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WONDERFUL WORLD OF SPORT
June 08, 1959
SWEET SMELL OF FAILURE
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June 08, 1959

Wonderful World Of Sport

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THE 115 PITCHES OF HARVEY HADDIX

INNING

1

2

3

4

5

6

7

8

9

10

11

12

13

TOTALS

TOTAL PITCHES

13

10

7

12

4

8

8

7

9

6

6

14

11

115

BALLS

4

4

1

4

1

1

2

2

1

1

6

6

33

CALLED STRIKES

2

2

2

3

1

2

1

2

1

1

1

1

19

SWINGING STRIKES

1

2

2

1

4

2

1

2

1

1

3

20

FOULS

3

2

1

1

1

2

1

1

12

BASE HITS

1

1

SACRIFICES

1

1

ON BASE ON ERROR

1

1

POP-UPS

1

1

LINE DRIVES

1

1

2

GROUND-OUTS

1

2

1

1

2

1

1

1

2

12

FLY-OUTS

1

1

2

2

1

1

2

2

1

13

STRIKEOUTS

1

1

1

1

1

1

2

8

SWEET SMELL OF FAILURE

Someday, when people talk of the game Harvey Haddix pitched, they will want to remember that it was played in Milwaukee on a warm and muggy May evening in 1959, with lightning jagging across the sky to the southeast and gentle rains falling on the field from time to time. They will also want to remember that Lew Burdette was the opposing pitcher, that he gave up 12 hits but no runs and that it was Joe Adcock who, in the 13th inning, got the hit that beat Haddix, the only hit the left-hander gave up during the game.

The rest they will never forget. That Harvey Haddix of the Pittsburgh Pirates set down the Milwaukee Braves, man after man and inning after inning, until nine innings were over and not a man had reached first base. That the game was not over then because the Pirates themselves could not score. That for three more innings Haddix continued his incredible performance, a total of 36 batters retired in succession. And that finally an error, a sacrifice, an intentional walk and the hit made Harvey Haddix, who had pitched the best 12 innings in baseball history, a loser.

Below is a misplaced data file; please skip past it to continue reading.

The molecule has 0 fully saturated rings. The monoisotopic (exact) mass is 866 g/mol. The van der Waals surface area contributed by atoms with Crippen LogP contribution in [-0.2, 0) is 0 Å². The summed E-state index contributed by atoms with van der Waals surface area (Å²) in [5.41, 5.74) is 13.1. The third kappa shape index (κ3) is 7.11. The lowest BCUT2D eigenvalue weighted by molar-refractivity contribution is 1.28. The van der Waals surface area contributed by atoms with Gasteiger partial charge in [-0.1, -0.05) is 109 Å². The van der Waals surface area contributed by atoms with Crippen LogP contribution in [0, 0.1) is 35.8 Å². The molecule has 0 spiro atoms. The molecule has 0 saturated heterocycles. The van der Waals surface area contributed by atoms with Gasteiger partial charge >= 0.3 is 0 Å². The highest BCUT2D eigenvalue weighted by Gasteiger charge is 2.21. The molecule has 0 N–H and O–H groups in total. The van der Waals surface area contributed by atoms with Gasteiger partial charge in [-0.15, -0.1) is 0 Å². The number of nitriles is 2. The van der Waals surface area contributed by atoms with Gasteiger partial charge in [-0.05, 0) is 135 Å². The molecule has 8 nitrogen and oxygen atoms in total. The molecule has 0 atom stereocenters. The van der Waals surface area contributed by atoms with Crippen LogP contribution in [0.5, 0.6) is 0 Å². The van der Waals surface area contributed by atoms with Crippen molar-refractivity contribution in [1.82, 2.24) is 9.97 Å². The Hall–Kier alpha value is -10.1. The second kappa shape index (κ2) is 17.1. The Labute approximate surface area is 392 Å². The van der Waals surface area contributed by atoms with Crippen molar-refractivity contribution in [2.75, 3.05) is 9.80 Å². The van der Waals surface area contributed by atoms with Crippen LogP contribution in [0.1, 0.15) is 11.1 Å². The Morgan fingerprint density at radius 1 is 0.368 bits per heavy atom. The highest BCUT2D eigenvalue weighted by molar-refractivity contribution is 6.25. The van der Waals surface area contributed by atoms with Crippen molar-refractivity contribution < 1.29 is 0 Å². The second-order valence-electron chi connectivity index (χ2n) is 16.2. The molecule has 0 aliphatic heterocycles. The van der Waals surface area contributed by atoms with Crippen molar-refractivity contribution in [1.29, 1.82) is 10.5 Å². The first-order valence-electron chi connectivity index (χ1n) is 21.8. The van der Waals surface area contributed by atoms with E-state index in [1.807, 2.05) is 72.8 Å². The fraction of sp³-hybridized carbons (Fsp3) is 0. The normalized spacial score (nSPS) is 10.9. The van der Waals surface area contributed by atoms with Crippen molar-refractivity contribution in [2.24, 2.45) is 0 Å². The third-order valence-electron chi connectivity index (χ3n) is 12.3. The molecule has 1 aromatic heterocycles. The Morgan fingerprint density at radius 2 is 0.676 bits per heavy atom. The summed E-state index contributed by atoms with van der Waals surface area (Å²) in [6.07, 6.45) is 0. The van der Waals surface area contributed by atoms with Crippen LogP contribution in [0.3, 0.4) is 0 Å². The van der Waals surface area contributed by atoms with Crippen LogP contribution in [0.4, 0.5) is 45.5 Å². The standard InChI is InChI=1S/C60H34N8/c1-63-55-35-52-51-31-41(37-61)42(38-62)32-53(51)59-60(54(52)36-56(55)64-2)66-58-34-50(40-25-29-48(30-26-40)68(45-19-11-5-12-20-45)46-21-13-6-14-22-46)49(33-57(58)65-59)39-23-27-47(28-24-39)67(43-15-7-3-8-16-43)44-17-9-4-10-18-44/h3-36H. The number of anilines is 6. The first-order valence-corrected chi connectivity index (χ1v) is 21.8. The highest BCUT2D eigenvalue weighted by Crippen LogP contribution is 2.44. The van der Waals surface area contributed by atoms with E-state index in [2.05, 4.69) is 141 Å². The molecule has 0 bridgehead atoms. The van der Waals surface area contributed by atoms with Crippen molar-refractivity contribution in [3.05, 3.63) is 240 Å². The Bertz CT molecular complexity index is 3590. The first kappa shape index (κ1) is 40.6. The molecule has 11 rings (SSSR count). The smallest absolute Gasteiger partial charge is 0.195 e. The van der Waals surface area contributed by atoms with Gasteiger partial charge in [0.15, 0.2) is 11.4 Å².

As early as the fourth inning, Haddix began to think about a no-hitter. So did others but, following baseball's curious tradition, no one mentioned it. In the Pirates' radio booth, Announcer Bob Prince danced all around the subject.

"First nine men up and down," he told the folks back home after three innings. "Haddix has zeroed the board," he said in the sixth. In the eighth he shouted, "Don't go away. We are on the verge of...baseball history." When the ninth inning was over, Prince screamed, "Harvey Haddix has pitched a perfect no-hit, no-run game." Then Prince lost his voice.

In the Pirates' dugout no one spoke to Haddix about the game. Only one Brave, Del Crandall, said anything. When Haddix batted in the 10th, Catcher Crandall said, "Say, you're pitching a pretty good game."

When the long game was over and he had lost, Haddix requested reporters to give him a few moments to himself. Presently he received them, dozens of them, answering their questions with admirable control.

"It was just another loss, and that's no good," he told those gathered about him. His face showed his disappointment, but his words did not. He had nothing but the best to say for his teammates, who were feeling wretched because they had failed to get Haddix just one run.

In the Braves' dressing room Lew Burdette, who had pitched masterfully himself, said, "He deserved to win."

Perhaps Harvey Haddix did deserve to win, but he did not, and his story may be stronger because of it. Baseball fans will be a long time forgetting his excellence in defeat.

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